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July 23, 2012
BOULDER—Scott Rayder, an expert on securing new opportunities and revenue for scientific organizations, has been named senior advisor for development and partnerships at the University Corporation for Atmospheric Research (UCAR).
Working with UCAR president Thomas Bogdan, Rayder will provide strategic direction on policy issues for UCAR and for the National Center for Atmospheric Research (NCAR), which UCAR manages. He will also focus on developing new national and international partnerships for the institution and its consortium of 77 member universities.
Rayder brings with him extensive experience in building relationships and opportunities with a range of funding organizations, such as the U.S. Department of Energy, National Science Foundation, National Oceanic and Atmospheric Administration, U.S. Geological Survey, and National Institute of Standards and Technology.
“Scott’s expertise in managing budgets and securing new resources is well recognized by leaders around the scientific community,” says Bogdan. “We are delighted to bring him on board as a voice for UCAR and NCAR, and for the atmospheric sciences in general, especially as we face a changing funding environment in the United States.”
Rayder comes to UCAR from ITT Exelis, formerly ITT Defense and Information Systems, where he was director of business development for civil sector programs. There he worked with officials in the federal executive branch as well as Congress, focusing on Exelis programs supporting weather forecasting, climate monitoring, and environmental analysis.
Among his career achievements, Rayder was the first chief of staff of the National Oceanic and Atmospheric Administration (NOAA), from 2001 to 2008. During his tenure he helped expand the NOAA budget from $2.8 billion to approximately $4.3 billion. He worked with NOAA’s partner organizations and played a key role in communicating NOAA priorities to the Department of Commerce, White House Office of Management and Budget, and Congress.
Rayder has been instrumental in introducing new technologies and unique observational platforms, such as unmanned aerial vehicles (UAVs) and the Integrated Ocean Observing System, to support research and operations related to climate, oceans, and high-impact weather. He was also the driving force behind the National Integrated Drought Information System, which will provide the United States with major climate decision support capability for the future. Rayder served as lead on the Hurricane Forecast Improvement Program at NOAA, helping to secure $50 million in funding over 10 years for this important project.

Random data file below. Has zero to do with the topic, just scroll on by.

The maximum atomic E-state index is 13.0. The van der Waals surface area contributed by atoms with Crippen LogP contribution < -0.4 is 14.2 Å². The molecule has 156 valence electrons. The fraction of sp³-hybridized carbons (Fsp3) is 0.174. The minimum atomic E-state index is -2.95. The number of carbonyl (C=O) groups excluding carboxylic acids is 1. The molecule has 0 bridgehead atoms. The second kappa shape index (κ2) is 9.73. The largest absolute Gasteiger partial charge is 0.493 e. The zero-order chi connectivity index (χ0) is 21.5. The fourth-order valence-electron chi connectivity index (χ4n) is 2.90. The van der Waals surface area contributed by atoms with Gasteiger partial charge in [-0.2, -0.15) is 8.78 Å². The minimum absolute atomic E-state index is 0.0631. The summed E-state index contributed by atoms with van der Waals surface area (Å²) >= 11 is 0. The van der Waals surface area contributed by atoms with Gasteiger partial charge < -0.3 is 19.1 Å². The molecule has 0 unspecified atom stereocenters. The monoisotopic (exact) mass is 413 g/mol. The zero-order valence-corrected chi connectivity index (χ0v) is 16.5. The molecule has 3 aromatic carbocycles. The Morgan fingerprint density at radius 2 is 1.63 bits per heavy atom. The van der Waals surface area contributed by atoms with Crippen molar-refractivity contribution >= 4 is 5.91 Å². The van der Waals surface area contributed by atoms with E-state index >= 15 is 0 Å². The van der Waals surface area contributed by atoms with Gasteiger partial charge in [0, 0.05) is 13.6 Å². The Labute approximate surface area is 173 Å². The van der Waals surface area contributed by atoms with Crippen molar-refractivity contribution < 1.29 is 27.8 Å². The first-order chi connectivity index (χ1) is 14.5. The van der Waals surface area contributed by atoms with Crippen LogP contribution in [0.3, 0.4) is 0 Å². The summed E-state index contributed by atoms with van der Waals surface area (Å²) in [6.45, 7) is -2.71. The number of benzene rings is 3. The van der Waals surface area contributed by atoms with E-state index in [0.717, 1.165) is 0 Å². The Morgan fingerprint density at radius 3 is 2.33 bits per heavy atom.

Rayder is also adept in supporting the needs of operational and research organizations for critical assets and infrastructure. His efforts at NOAA helped obtain funding for the National Weather Center in Norman, Oklahoma; the National Center for Weather and Climate Prediction in College Park, Maryland; and NOAA’s new consolidated center in Pearl Harbor, Hawaii; as well as several aircraft, four new fisheries vessels for the NOAA fleet, and the funds needed to maintain these.
Rayder earned a master's degree in public administration (with a concentration in science and technology policy) in 1992 from the Maxwell School of Citizenship and Public Affairs at Syracuse University. His undergraduate degree in government and geology is from Hamilton College, New York.
The University Corporation for Atmospheric Research manages the National Center for Atmospheric Research under sponsorship by the National Science Foundation. Any opinions, findings and conclusions, or recommendations expressed in this publication are those of the author(s) and do not necessarily reflect the views of the National Science Foundation.